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Keeping the lights on when renewable power varies

Release date: 15 March 2018

A simulated future grid in North America shows how gas-fired power can back-up intermittent renewables
Power: A simulated future grid in North America - gas-fired power can back-up intermittent renewables

The sun doesn’t shine at night and wind constantly varies in strength. So how will demand be met when the power systems of the future contain high levels of renewable energy?

 

The highlights

The above graph, taken from research for the BP Technology Outlook 2018, shows how different forms of energy could contribute to power demand (in gigawatts) over five days in a future world if renewables (wind and solar) grow from around 6% of the power mix to 40%.

 

Taking a southern US state in the summer, where the climate is similar to Mediterranean countries and the Middle East, this simulation shows how solar peaks during the daylight hours of a typical working week.

 

When the sun stops shining, nuclear provides a base of power with wind also making a contribution. But more is needed, particularly in the evening and at night.

 

The graph shows how hydropower and gas can make up the remaining demand. They can be flexed up and down rapidly making them more suited to this role than nuclear power.

A top down view of a hydropower facility

 

Hydropower is a good source of back-up but limited as many of the best sites for dams are already used. This leaves gas as the most plentiful, flexible, lower carbon and economic form of back-up generation to provide for times when demand is high and renewables are not producing enough supply. Gas can be also mostly decarbonized using carbon capture use and storage, creating a near zero carbon power system.
Ian LucianiBP power specialist

 

In more detail – intermittent renewables

When a large share of a power grid is served by intermittent renewables and more supply is at risk, grid operators need to hold higher reserves of energy and ensure they can be brought online quickly. This requirement creates ‘integration costs’ that rise with the share of renewables in the system.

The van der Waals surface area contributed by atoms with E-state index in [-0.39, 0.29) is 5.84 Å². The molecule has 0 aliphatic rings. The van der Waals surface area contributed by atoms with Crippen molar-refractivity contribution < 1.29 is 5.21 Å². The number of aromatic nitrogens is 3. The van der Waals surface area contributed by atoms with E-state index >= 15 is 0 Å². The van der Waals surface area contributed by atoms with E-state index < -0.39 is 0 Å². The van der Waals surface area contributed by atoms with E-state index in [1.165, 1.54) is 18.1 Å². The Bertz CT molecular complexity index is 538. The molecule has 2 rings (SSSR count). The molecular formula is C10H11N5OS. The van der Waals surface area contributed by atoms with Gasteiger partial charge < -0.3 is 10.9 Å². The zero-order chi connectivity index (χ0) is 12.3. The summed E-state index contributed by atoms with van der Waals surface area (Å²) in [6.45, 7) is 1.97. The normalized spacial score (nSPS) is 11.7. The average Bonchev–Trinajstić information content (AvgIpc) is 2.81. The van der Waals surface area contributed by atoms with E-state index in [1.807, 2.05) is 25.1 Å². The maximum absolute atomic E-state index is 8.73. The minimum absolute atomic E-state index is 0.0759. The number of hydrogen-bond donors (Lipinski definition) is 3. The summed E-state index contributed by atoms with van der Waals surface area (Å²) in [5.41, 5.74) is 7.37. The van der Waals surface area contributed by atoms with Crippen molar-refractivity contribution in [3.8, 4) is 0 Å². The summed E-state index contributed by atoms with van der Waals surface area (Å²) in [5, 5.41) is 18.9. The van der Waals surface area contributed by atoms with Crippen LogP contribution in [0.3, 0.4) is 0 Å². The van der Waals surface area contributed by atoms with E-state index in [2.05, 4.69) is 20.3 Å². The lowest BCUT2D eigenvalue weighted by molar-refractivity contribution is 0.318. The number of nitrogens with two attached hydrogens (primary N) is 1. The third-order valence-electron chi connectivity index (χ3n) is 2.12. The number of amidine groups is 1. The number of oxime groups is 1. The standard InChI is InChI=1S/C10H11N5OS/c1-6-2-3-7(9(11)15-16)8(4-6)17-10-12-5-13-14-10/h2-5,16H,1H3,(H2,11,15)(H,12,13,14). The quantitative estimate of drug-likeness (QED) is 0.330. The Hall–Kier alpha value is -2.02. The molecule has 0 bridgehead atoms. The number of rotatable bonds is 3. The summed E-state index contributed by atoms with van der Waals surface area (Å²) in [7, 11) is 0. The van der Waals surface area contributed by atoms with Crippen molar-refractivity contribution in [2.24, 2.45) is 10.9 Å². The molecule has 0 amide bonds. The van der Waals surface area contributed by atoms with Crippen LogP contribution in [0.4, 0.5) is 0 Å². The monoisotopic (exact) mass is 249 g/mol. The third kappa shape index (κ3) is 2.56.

Integration costs include the use of power storage, typically using batteries, shown by the line at the base of the chart. Where the line falls below zero, the batteries are charging up using excess renewable power, and when it rises above the line they are contributing to the supply.

 

Intermittency can also be mitigated using ‘demand-side response’ measures whereby industrial and business customers on special tariffs lower their power use when called upon and domestic customers use 'smart-enabled' appliances and electric vehicles whose charging can be phased to manage demand.

 

The dotted line shows the natural demand as it rises and falls during a typical working week. The solid black line shows actual demand once it is moderated by such demand-side response systems.

 

High levels of solar are costlier to accommodate than wind, because wind blows through the day and night whereas the sun declines in the early evening — just as power demand peaks.  For a US power system with a 40% share of renewables, of which wind makes up four-fifths, the Outlook estimates it could cost less than $5 for each additional megawatt-hour (MWh) of wind power generated, but if solar made up four-fifths of the renewables, the extra cost would be around 20 $/MWh for each additional megawatt-hour (MWh) of solar power.

 

For the full analysis download the outlook

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